Enterobacteria are gram-negative bacteria from the family of Enterobacteriaceae, which include eight tribes such as Escherichiaeae, Edwardsielleae, Salmonellae, Citrobactereae, Proteaceae, Klebsielleae, Yersineae and Erwineae. Bacteria belonging to the family Enterobacteriaceae are facultatively anaerobic, gramnegative, non-spore forming rod-shaped bacilli . This heterogeneous group of bacteria does not only form part of the normal flora of humans and animals but is also widely distributed in various environments such as water, soil, and plants . The presence of these bacterial species in the gastrointestinal tract of humans and companion animals play an imperative role in maintaining both the normal digestive and immune functions of the hosts . Even though most members of the Enterobacteriaceae were previously considered to be harmless, it is evident that some strains potentially cause diseases and pathological conditions such as diarrhoea, gastroenteritis, urinary tract infections and inflammatory bowel diseases in humans, and companion animals . Most of the recent studies carried out by researchers on Enterobacteriaceae were concerned with a rapid increase in the occurrence of enterobacterial strains isolated from humans’ clinical specimens such as blood, sputum, pus, and urine. Therefore, a recent study reported that a total of 43 organisms were isolated and identified using standard physiological and biochemical methods and the organisms were Citrobacter (6), Edwardsiella (2), Enterobacter (12), Escherichia coli (4), Klebsiella (4), Proteus (4), Salmonella (2), Serratia (2) and Shigella (7) . In another study, Morganella spp., Salmonellae spp. and Klebsiella spp. were the most prevalent enterobacterial strains that occur during both dry and raining seasons; also, the E. coli are known to be the most predominant isolated strains during bacteriological screening in the recent years .This study was conducted to evaluate the prevalence of Enterobacteriaceae amongst children aged between 5-15 years in some selected hospitals and health centers in Abuja, Nigeria.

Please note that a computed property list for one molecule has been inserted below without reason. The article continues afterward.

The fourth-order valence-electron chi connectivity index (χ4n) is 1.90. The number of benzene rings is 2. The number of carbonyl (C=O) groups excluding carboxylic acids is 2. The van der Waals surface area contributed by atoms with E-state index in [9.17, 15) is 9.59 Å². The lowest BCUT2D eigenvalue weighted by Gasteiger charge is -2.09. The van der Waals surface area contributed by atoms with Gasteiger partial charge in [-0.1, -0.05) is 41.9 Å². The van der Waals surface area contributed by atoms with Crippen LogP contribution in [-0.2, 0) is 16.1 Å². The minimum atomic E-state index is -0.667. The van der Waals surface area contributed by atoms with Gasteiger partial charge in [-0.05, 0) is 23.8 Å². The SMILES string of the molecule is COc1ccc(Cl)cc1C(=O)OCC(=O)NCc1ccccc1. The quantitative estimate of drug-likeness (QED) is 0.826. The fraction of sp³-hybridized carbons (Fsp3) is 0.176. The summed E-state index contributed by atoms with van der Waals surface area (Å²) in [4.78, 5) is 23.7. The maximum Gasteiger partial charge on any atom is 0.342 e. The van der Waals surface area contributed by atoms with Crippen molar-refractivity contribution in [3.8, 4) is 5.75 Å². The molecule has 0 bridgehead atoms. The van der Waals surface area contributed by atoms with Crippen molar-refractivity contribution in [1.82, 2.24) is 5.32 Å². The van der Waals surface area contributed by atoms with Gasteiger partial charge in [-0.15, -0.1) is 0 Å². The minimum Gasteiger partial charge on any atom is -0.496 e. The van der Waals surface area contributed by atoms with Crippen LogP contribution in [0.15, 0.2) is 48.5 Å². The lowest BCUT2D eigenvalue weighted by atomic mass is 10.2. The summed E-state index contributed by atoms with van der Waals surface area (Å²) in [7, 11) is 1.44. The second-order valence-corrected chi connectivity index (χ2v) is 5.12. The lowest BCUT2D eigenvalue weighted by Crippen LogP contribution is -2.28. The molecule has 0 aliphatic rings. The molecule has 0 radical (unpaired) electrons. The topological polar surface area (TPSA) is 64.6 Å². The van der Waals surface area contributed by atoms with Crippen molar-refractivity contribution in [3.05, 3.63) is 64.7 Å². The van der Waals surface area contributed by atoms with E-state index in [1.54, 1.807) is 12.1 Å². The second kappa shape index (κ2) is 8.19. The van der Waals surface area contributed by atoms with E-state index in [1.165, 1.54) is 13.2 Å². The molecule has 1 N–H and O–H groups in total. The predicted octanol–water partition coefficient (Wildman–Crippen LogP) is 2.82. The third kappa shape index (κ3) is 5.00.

Materials and Methods
The experimental protocol was by following international ethical standards. The study was performed per under the Helsinki Declaration (1975, revised in 1996-2013). It was a descriptive cross-sectional study. The study was made between January 2018 and April 2019. Permission to conduct this research was sought and obtained from the Health Research Ethics Committee of the Federal Capital Territory of Nigeria (FCT-HREC) as well as the health department of the Abuja Municipal Area Council (AMAC).
Four hospitals; including Maitama, Garki, Nizamiye and Nyanya hospitals and two primary health centres such as Kuchigoro and Kabusa health centres in the Abuja were selected for this study.
Medical data sheets collection and techniques
The present study was a retrospective survey. Medical data of eight hundred and twenty paediatric patients suspected for any bacterial infection or malaria were collected from the selected hospitals and health centres. Out of 820 children, the laboratory results of two hundred and twenty-eight patients were positive for any infection. One hundred and thirty of the positive 228 cases revealed the presence of enterobacterial organisms, which include E. coli spp., Citrobacter spp., Klebsiella spp., Proteus spp., Salmonella spp. and Shigella spp. The data were collected on a weekly basis, which lasted for three weeks. The data obtained from the hospitals or health centers were either sent to emails as soft copies or hand delivered by the laboratory technicians.
Data analysis method
Data obtained from this study were analysed using Microsoft Excel 2016 version 1902 updated on the 12th March 2019. Furthermore, after analysis, data were presented using the Pareto chart, geographical and chronological classifications.
Permission to conduct this research was sought and obtained from the Health Research Ethics Committee of the Federal Capital Territory of Nigeria (FCT-HREC) as well as the health department of the Abuja Municipal Area Council (AMAC).
Results of the geographical distribution of collected data